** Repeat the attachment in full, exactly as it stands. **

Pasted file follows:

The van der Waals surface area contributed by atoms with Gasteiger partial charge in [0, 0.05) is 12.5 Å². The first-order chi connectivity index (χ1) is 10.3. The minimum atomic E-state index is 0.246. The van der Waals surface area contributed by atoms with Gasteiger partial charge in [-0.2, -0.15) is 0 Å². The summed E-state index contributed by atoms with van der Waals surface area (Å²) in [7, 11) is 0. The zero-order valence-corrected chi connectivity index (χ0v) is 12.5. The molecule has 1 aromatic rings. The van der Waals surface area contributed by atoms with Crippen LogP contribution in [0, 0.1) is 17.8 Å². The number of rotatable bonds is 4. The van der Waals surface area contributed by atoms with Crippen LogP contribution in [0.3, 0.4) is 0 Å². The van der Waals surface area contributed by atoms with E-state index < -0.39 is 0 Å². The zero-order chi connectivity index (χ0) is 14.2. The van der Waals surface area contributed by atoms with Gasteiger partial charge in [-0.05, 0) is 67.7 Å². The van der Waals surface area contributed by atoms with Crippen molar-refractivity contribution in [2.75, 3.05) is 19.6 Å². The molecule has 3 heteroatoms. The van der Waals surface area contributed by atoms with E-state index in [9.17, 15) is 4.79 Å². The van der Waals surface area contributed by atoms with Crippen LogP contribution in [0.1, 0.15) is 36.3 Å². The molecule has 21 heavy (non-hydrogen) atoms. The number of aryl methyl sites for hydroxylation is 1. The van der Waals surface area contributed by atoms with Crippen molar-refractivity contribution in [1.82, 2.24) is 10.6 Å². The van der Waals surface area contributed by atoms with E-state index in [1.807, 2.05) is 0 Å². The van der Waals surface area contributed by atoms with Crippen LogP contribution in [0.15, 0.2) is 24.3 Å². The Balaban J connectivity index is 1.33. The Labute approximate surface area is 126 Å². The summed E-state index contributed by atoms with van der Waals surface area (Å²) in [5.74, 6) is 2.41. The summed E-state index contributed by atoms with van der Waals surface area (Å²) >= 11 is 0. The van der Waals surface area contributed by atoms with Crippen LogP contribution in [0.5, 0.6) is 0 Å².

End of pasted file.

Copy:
The van der Waals surface area contributed by atoms with Gasteiger partial charge in [0, 0.05) is 12.5 Å². The first-order chi connectivity index (χ1) is 10.3. The minimum atomic E-state index is 0.246. The van der Waals surface area contributed by atoms with Gasteiger partial charge in [-0.2, -0.15) is 0 Å². The summed E-state index contributed by atoms with van der Waals surface area (Å²) in [7, 11) is 0. The zero-order valence-corrected chi connectivity index (χ0v) is 12.5. The molecule has 1 aromatic rings. The van der Waals surface area contributed by atoms with Crippen LogP contribution in [0, 0.1) is 17.8 Å². The number of rotatable bonds is 4. The van der Waals surface area contributed by atoms with Crippen LogP contribution in [0.3, 0.4) is 0 Å². The van der Waals surface area contributed by atoms with E-state index < -0.39 is 0 Å². The zero-order chi connectivity index (χ0) is 14.2. The van der Waals surface area contributed by atoms with Gasteiger partial charge in [-0.05, 0) is 67.7 Å². The van der Waals surface area contributed by atoms with Crippen molar-refractivity contribution in [2.75, 3.05) is 19.6 Å². The molecule has 3 heteroatoms. The van der Waals surface area contributed by atoms with E-state index in [9.17, 15) is 4.79 Å². The van der Waals surface area contributed by atoms with Crippen LogP contribution in [0.1, 0.15) is 36.3 Å². The molecule has 21 heavy (non-hydrogen) atoms. The number of aryl methyl sites for hydroxylation is 1. The van der Waals surface area contributed by atoms with Crippen molar-refractivity contribution in [1.82, 2.24) is 10.6 Å². The van der Waals surface area contributed by atoms with E-state index in [1.807, 2.05) is 0 Å². The van der Waals surface area contributed by atoms with Crippen LogP contribution in [0.15, 0.2) is 24.3 Å². The Balaban J connectivity index is 1.33. The Labute approximate surface area is 126 Å². The summed E-state index contributed by atoms with van der Waals surface area (Å²) in [5.74, 6) is 2.41. The summed E-state index contributed by atoms with van der Waals surface area (Å²) >= 11 is 0. The van der Waals surface area contributed by atoms with Crippen LogP contribution in [0.5, 0.6) is 0 Å².